What I learnt from participating in my first Artist in Residence Program

There is so much to be learnt from participating as an Artist in Residence, but before I even get to that I thought it might be wise to explain to you what that actually is. I know as couple of years ago, before I became more aware of the art world, I didn't even know these programs existed. 

Artist is residence programs are unique to each facility, however their common thread seems to be that they give an artist the opportunity create in a space that is away from their normal studio and environment. Some are in a gallery space, and some are in a private residence. Usually an artist will find inspiration to create a new body of work during their residency.  

Here is a brief video which shows a little of my journey.

My art residency was at the Butter Factory Art Centre in Cooroy, where I attended during their opening hours. They have a space on their mezzanine level, where I exhibited my art as well as created. As this is a public art gallery, there was also a steady stream of visitors moving through. This created a wonderful opportunity to talk about my art, my story and my deep purpose behind my art. 

I absolutely loved this experience. I am a big believer in trying new things and taking yourself out of your habitual environments to create change. Having just returned from an outback trip to Eulo, I was fresh and eager to paint. Not surprising my paintings were influenced by the red dirt of the outback and the rugged landscapes. 

I learnt a ton from my two week stint there and here is a snapshot of what I discovered:

1. Talking to a lot of people about your art, helps you get clearer and clearer on your purpose. 

I noticed how easy it was for me to discuss my art when I came from a place of authentic purpose. 

2. Sharing your own story and background, opens up deeper conversations and gives people permission to do the same.

I had some amazing conversations with people which covered some really interesting and personal accounts of their life, and I don't think that would have happened if I wasn't open and authentic about my own story.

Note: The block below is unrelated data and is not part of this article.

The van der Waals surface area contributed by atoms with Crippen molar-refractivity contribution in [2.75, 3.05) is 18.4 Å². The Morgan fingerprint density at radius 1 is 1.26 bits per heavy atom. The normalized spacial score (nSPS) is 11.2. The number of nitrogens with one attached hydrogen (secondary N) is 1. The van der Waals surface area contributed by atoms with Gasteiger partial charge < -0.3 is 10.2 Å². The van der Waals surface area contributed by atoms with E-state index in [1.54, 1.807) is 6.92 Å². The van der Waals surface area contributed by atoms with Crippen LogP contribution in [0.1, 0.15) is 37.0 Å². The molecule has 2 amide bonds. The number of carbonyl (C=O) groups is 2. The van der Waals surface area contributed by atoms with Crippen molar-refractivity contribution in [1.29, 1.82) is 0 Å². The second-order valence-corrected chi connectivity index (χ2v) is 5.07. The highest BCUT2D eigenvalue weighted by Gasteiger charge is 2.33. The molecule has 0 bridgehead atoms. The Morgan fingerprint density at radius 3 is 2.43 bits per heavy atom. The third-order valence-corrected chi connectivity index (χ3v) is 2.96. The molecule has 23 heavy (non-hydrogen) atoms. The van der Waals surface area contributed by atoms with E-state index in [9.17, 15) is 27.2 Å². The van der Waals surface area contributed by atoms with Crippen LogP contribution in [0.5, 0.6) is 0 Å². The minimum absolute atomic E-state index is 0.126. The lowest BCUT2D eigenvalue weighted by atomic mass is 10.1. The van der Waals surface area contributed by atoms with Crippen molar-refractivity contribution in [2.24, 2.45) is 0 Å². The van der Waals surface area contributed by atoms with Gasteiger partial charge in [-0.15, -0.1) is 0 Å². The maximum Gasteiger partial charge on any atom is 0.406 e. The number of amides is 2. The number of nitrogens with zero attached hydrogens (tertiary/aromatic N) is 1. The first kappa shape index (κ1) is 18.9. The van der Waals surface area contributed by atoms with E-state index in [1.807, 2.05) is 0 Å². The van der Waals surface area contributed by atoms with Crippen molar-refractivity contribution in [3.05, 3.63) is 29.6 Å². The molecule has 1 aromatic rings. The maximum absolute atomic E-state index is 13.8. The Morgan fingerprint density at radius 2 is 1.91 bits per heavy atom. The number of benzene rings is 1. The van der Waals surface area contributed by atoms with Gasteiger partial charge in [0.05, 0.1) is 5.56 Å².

3. I can create anywhere. 

I took minimal paints and tools to paint with, however in between the conversations I managed to create two large paintings and some smaller landscape colour studies. 

 

4. I like being around people. 

Being an artist can be quite a solitary experience, which has its advantages and disadvantages. What I do know is that as an artist, it is really beneficial to get into the community and chat with people. 

5. I love inspiring others to express themselves creatively.

I was lucky I had a few adults and children come and join me with some painting. I had set up some paper and paints for people to have a play while I was there. Some even painted and scribbled on the large canvasses I was working on. To be honest, with the children, they pretty much went wild once they had access to the paints. With the adults, what I love to do is to teach them to get back to wild creativity just like those children. It is super inspiring when they do!

 

 

 

 

If you are an Australian Artist here is a website that lists a lot of the Art Residencies available to us - it might be worth checking out.

https://visualarts.net.au/communities-practice/resources/studio-residencies/list-studios-residencies/

I can highly recommend The Butter Factory, the start there are lovely and very supportive.

I will be running a workshop later this year at the Butter Factory Arts Centre. If you are interested in attending that or any other workshops I hold in Brisbane, you can add yourself to my email list here. 

I hope you enjoyed learning about my artist in residence experience and what I gained from it. 

 

 


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